Comparing Milk from Different Dairy Goat Breeds

Comparing Milk from Different Dairy Goat Breeds

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Whether one is looking for a better cheese, a creamier milk, great quantity, or some other nutritional factor, there is certain to be a dairy goat breed that can meet the need.

Sherri Talbot  When talking about “milk” in the United States, most people automatically think of the product of cows, the juice from an almond, or perhaps soy milk. However, since all mammals produce milk, sheep, water buffalo, yak, camels, and horses have had their milk harvested in various cultures throughout history. Cow milk is actually the outlier for much of human history. Even today, goat milk nourishes about 65% of the world’s population. 

There are many reasons for the goat’s popularity. Goats are excellent at transferring roughage to meat and milk, and goat milk is a reasonably cheap source of protein in many parts of the world. Goat milk nutrition has been described as being complete enough that goat milk can actually be used as a meal supplement. Goat milk is healthier, easier to digest than cow milk, and medicinal uses have been suggested for goat milk. These include benefits to those suffering from ulcers. 

Despite this, goat milk is one of the least purchased types of milk — or non-dairy replacement — in the United States. The Department of Agriculture (USDA) reports moderate increases in goat milk purchases in the last decade, but it remains far down the list of preferences after cow milk and most non-dairy substitutes. Perhaps because of this lack of awareness, few people — even in the dairy industry — study the nutrition differences between goat milk from different breeds. One can find innumerable papers on the differences between goat and cow milk or even between goat milk and milk from humans, but breed comparison studies are harder to locate.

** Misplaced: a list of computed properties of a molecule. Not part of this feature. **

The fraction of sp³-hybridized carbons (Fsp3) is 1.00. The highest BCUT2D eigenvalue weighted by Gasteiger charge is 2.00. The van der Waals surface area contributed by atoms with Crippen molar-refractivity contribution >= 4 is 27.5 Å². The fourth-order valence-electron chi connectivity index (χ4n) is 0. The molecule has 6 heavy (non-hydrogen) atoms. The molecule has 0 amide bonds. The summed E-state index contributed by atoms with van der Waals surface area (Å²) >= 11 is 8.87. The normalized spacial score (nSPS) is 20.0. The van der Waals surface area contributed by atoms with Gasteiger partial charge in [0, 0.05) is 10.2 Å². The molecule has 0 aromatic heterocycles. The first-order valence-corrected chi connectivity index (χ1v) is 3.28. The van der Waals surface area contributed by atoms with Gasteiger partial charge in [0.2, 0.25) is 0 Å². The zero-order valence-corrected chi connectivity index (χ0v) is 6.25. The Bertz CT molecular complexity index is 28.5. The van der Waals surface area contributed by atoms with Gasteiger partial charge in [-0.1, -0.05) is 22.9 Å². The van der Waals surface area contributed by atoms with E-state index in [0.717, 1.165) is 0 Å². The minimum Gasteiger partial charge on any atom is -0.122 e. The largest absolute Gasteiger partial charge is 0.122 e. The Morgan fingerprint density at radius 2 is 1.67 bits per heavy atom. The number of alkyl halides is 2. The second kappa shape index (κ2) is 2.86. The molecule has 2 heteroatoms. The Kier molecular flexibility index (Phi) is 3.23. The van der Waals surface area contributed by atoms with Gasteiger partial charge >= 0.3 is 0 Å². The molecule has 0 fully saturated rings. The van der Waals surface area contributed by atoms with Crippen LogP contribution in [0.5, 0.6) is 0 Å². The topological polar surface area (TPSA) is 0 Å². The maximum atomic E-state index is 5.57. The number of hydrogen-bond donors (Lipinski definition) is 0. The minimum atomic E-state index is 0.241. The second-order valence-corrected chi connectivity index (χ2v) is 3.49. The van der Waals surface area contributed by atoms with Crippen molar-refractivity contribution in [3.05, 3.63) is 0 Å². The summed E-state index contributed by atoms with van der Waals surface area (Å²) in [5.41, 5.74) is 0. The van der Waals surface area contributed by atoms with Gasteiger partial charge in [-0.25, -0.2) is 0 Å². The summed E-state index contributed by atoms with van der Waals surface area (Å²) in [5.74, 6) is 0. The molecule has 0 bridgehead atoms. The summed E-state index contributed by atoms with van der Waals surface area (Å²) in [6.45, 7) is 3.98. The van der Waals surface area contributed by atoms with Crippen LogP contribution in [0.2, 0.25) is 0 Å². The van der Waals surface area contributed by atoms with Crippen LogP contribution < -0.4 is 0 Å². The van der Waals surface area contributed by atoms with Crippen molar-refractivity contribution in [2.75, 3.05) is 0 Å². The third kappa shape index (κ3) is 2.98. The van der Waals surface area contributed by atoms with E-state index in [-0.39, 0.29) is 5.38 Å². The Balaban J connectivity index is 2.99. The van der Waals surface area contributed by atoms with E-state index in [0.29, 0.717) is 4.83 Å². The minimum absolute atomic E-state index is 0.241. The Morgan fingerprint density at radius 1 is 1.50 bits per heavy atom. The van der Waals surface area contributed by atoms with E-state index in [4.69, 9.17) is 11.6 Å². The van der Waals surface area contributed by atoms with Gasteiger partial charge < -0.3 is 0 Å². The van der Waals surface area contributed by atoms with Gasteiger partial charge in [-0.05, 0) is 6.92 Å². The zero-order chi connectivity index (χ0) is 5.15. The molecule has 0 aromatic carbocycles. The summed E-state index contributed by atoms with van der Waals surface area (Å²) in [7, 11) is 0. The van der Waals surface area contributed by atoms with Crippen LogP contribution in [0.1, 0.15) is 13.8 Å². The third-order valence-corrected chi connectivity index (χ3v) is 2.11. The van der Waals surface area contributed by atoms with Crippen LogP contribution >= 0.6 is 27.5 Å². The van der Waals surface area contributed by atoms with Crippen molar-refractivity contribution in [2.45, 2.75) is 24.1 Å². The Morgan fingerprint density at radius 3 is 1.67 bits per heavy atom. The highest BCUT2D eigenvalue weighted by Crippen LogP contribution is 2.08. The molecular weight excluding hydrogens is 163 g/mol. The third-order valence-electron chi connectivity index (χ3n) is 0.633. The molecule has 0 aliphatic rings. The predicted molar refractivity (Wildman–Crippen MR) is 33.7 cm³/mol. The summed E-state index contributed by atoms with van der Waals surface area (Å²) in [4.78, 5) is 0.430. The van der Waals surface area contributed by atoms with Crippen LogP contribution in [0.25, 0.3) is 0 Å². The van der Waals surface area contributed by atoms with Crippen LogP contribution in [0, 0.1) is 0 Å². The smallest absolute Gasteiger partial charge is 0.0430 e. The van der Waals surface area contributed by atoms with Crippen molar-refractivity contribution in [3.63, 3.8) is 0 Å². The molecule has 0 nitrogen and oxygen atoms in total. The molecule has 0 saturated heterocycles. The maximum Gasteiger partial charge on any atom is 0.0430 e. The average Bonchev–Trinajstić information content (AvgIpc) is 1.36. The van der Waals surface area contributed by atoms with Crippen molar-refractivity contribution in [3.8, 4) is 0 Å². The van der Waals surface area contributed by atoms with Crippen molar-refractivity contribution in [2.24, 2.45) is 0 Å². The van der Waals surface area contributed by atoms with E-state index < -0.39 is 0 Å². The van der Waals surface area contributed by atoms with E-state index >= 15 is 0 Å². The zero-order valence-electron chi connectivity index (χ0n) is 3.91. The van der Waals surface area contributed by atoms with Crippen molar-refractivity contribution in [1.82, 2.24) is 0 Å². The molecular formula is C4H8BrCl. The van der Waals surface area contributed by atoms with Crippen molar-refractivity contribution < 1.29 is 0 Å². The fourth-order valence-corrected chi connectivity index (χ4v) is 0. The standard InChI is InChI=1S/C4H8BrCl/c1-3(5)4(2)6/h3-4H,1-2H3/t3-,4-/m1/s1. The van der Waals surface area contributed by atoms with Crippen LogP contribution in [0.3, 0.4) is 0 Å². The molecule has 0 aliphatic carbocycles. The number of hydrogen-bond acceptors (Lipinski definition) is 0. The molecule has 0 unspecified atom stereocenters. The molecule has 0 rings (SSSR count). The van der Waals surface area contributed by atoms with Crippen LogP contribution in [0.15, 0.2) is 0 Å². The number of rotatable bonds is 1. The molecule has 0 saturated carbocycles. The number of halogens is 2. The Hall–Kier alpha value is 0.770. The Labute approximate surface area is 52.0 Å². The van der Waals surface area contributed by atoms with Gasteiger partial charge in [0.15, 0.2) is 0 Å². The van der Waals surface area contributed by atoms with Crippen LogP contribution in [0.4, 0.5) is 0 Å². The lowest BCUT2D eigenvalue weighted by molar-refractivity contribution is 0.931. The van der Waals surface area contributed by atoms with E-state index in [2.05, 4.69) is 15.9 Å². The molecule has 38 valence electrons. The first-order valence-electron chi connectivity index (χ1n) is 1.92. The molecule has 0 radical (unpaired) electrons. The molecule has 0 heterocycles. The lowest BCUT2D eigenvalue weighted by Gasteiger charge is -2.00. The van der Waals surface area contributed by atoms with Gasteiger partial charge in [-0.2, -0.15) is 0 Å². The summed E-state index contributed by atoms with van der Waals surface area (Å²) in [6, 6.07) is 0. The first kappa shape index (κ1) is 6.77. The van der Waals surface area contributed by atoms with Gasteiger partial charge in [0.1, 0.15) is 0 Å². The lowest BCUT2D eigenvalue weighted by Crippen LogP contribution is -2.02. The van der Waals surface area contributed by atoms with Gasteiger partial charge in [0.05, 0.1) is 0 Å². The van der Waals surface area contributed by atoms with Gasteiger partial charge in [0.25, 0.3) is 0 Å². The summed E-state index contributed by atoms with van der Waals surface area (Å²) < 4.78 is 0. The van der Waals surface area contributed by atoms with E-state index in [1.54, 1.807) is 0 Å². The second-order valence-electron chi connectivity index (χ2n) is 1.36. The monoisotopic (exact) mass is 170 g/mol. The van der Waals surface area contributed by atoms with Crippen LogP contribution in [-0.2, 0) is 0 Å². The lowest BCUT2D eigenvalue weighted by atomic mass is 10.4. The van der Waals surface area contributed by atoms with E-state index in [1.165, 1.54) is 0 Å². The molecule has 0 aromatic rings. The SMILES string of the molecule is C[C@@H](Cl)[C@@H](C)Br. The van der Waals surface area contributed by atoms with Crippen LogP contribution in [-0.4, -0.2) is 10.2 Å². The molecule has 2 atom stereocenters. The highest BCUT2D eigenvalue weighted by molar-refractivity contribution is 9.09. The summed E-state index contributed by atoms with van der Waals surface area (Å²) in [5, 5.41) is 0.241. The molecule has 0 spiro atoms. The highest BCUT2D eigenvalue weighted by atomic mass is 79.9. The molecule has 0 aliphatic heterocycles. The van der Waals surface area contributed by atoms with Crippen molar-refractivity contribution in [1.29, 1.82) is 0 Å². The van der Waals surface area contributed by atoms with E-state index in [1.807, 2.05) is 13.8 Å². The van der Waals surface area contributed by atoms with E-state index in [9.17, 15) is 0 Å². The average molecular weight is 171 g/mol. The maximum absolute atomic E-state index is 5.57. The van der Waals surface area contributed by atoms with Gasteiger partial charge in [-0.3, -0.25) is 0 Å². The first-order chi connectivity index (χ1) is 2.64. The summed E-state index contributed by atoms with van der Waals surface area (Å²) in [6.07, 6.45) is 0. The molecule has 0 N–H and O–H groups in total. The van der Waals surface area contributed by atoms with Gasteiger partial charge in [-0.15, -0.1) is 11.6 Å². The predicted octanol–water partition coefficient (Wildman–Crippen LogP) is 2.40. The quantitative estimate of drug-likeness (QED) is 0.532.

There are about 500 breeds worldwide, and while the breeds of goats kept for milk vary throughout the world, eight are generally considered the best milk producers. These included Saanen, Alpine, Nubian, Sable, Toggenburg, La Mancha, Oberhasli, and (in the United States) the Nigerian Dwarf. The Nigerian Dwarf is an interesting addition since its production levels are too low to even be considered a dairy goat in most countries. However, its high butterfat content and convenient size make it a popular choice for small-scale farming in the United States. 

While some or all of the above breeds were included in all the studies surveyed, some research also compared the milkers to native breeds or discussed dual-purpose breeds. Researchers noted that their studies were affected by the goat’s diet, stage of lactation, and the environment in which they were raised, resulting in variations between studies. 

Alpines and Saanen are the peak of dairy production in goats, both averaging around 2,700 pounds of milk a year. Even here, there are comparison differences. The Saanen is considered by many to be the superior goat because its milk production is more consistent in quantity over time. Alpine production is often valued for its higher calcium content and, according to some studies, higher protein levels (other studies found the two to be equivalent levels). However, milk production in the Alpine can wax and wane, depending on the lactation cycle. 

Homemade fresh goat cheese

Oberhasli and Nubian average around 2,000 pounds — give or take — with the Oberhasli averaging as the better producer of the two breeds. The LaMancha and Toggenburg fall in the middle at about 2,200 pounds, and the Sable just under 2,400 pounds. The Nigerian Dwarf lags well behind the rest of the pack at an average milk production of under 800 pounds per year. 

However, quantity isn’t the only factor when deciding on a dairy goat breed. The most popular goat milk product in the U.S. isn’t milk; it’s cheese. This is why, even with lower production, Nigerian Dwarf goats remain popular. Their 6.2% average fat content makes them easily the most superior cheese-making goat. Saanens may be far more productive in milk quantity, but their 3.3% fat content average pales in comparison. Also, for those more familiar with whole or raw cow milk, the mouth feel of Nigerian Dwarf milk may be more comfortable. The thickness of the milkfat coats the mouth in a way that lower-fat goat milk does not. Alpine milk, for instance, is more like skim or low-fat cow milk.